Garden of Nuts (1)
A Moody Stuart
Song of Solomon 6:11. I went down into the garden of nuts to see
the fruits [or sproutings] of the valley, and to see whether the vine flourished
and the pomegranates budded.
The oldest interpreters understand these nuts of the larger species like the
walnuts, which are most common in warmer countries; and they distribute the
several parts into the outer husk which is bitter, the enclosing shell which
is hard and sometimes rough, and the kernel within which is sweet.
They applied the emblem variously; we take it, along with Augustine, of the
Word of God. Undoubtedly that blessed Word is to the children of this world,
and to every man at first, bitter to the taste. The outer rind is so bitter
and distasteful to many that they conclude there can be no sweetness within,
and cast the whole away; or more commonly they leave it untouched and untasted,
sometimes pleased with certain palatable preparations from it, but never really
tasting the Word itself. The reproof that meets them on the very surface of
Scripture is so harsh and nauseous to them that they look on the whole as a
bitter medicine, which may be necessary and therefore good for the sick and
dying, but which is not fit for any who are in life and health, and able to
relish pleasant food. They will not therefore throw it away in contempt, nor
will they revile the Good Physician; but they leave both the medicine and the
healer to an hour of extremity, a dying hour, and they descend into the grave
unsaved. But when a man's conscience is once awake to his lost condition, he
no longer neglects the word of life on account of its bitter husk; he can receive
reproof and even love it, for to the hungry soul every bitter thing is sweet,
and "the reproofs of instruction are the way of life". Nothing now seems bitter
compared with sin, nothing painful except the anger of a holy God.
But beneath the bitter surface he finds a hard shell, and seems farther than
ever from the nutritious kernel within. It is not distaste that hinders him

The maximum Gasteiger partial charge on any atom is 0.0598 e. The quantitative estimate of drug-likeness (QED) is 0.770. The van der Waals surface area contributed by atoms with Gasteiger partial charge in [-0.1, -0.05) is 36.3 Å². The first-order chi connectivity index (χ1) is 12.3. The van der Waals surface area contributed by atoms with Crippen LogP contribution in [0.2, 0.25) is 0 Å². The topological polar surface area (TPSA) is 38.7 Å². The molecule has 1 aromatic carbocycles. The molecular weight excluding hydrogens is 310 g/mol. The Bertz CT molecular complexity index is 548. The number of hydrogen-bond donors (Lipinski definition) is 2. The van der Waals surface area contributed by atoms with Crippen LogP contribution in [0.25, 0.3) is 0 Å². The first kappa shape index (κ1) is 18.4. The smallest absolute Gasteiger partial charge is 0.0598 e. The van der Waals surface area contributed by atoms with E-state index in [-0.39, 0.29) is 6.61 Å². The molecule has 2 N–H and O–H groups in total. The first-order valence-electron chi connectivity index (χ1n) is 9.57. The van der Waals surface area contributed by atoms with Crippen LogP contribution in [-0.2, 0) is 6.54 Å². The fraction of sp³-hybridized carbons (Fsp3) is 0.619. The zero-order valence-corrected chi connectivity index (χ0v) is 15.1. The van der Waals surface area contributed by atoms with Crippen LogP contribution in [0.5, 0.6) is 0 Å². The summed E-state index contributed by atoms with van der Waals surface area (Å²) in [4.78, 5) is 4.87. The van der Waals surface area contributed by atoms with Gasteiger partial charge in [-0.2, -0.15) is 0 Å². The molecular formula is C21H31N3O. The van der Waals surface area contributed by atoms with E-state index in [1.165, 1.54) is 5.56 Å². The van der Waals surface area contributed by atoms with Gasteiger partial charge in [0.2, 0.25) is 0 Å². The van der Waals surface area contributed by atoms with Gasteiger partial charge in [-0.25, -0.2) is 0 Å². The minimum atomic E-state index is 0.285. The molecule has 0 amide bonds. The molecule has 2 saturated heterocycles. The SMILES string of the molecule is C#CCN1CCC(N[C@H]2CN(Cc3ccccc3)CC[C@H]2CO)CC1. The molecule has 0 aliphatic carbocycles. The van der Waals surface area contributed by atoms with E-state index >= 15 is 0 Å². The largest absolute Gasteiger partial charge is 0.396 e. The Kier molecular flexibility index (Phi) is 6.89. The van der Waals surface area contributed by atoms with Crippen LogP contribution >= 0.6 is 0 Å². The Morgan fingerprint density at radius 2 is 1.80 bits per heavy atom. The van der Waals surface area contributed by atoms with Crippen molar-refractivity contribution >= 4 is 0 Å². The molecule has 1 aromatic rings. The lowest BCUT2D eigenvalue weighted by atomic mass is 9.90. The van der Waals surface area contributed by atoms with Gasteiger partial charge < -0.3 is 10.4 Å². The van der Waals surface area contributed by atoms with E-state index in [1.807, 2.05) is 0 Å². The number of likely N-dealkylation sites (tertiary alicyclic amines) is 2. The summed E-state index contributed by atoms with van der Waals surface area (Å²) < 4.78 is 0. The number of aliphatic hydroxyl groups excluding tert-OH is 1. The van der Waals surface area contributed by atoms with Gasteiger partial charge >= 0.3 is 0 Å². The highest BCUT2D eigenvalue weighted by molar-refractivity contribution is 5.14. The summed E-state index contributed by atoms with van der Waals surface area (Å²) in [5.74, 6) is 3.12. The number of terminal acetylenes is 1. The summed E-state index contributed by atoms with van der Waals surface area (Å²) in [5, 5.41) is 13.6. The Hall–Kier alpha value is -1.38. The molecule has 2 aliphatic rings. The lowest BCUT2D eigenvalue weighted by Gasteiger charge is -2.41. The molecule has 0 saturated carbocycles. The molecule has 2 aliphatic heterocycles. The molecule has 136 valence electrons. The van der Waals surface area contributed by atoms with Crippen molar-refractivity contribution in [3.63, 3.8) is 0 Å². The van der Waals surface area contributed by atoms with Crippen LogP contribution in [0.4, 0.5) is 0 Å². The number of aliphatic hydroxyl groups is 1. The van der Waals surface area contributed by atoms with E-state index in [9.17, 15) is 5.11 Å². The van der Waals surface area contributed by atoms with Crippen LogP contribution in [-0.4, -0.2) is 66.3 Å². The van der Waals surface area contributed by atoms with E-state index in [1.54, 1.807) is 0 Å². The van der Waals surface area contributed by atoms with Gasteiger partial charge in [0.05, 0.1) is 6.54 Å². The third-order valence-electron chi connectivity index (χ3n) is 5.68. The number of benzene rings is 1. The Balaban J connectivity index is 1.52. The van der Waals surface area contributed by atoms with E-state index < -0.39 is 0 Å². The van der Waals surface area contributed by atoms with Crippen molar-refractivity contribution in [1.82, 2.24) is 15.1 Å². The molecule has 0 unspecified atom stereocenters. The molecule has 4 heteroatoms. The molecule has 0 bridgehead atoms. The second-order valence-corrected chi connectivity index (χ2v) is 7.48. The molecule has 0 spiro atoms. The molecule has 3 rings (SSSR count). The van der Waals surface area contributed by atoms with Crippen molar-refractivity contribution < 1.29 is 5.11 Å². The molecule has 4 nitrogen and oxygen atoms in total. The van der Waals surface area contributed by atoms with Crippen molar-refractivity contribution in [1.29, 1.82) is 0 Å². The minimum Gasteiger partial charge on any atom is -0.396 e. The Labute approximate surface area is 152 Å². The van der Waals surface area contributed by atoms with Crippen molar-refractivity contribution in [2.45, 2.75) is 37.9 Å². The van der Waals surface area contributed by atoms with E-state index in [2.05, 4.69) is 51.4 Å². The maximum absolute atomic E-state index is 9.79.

now, but helplessness. He finds himself like a hungry child in a garden of
nuts which hang over him in tempting profusion, but his teeth are too feeble
to break them. Such is the letter of the blessed Word, a hard shell containing
a coveted treasure, but without the least power to impart life to the soul
until it is opened by a stronger hand. But when once the hard shell is broken,
the kernel is found and is sweeter than honey from the comb. The hungering
soul eats that which is good, eats and lives for ever. Then there is the whole "garden
of nuts", hundreds hanging around in every pathway of the Word, in every line
of the book of life. The soul delights in every hard case that is broken, and
every fresh kernel that is opened for it out of those countless treasures.
It says of each in succession, This now is mine, and that is my own for ever.
It delights also in the treasures that are still hid. It looks over all the
Word of God, all the promises, all the truths, and says, These are all mine
in free gift, I can now see only their outer surface, but they are kept for
me by my heavenly Father, and will be opened for me as I am able to receive
Children of this world, you also are often entering a garden of nuts, you
are seeking earnestly to find the fruit, you are often forcing your way through
much that is distasteful. With great effort you break the hard shell at length,
and all you find is "vanity and vexation of spirit". The fruit tasted is often
rotten, and more bitter within than without, and at best it is a mere empty
shell that can yield no real sweetness, no satisfaction to the soul, no food
to the man. But in the whole garden of God there is not a single fruit that
is bitter within, not a single fruit that is empty and void. All is full, all
is ripe, all is sweet; it is all the fruit of righteousness, the fruit of peace,
the fruit of eternal life. "O taste and see that God is good", enter the garden,
eat and live. If you will not hearken to us, listen to one who knew all that
was to be found without the Word of God, and who thus describes what is to
be found within:
Within that awful volume lies
The mystery of mysteries.
Happiest they of human race
To whom their God has granted grace
To read, to fear, to hope, to pray,
To lift the latch and force the way.
And better had they ne'er been born,
Who read to doubt, or read to scorn.
1. Moody Stuart (1809-1898) was a noted Edinburgh minister.
This is an extract from his highly-regarded commentary on the Song.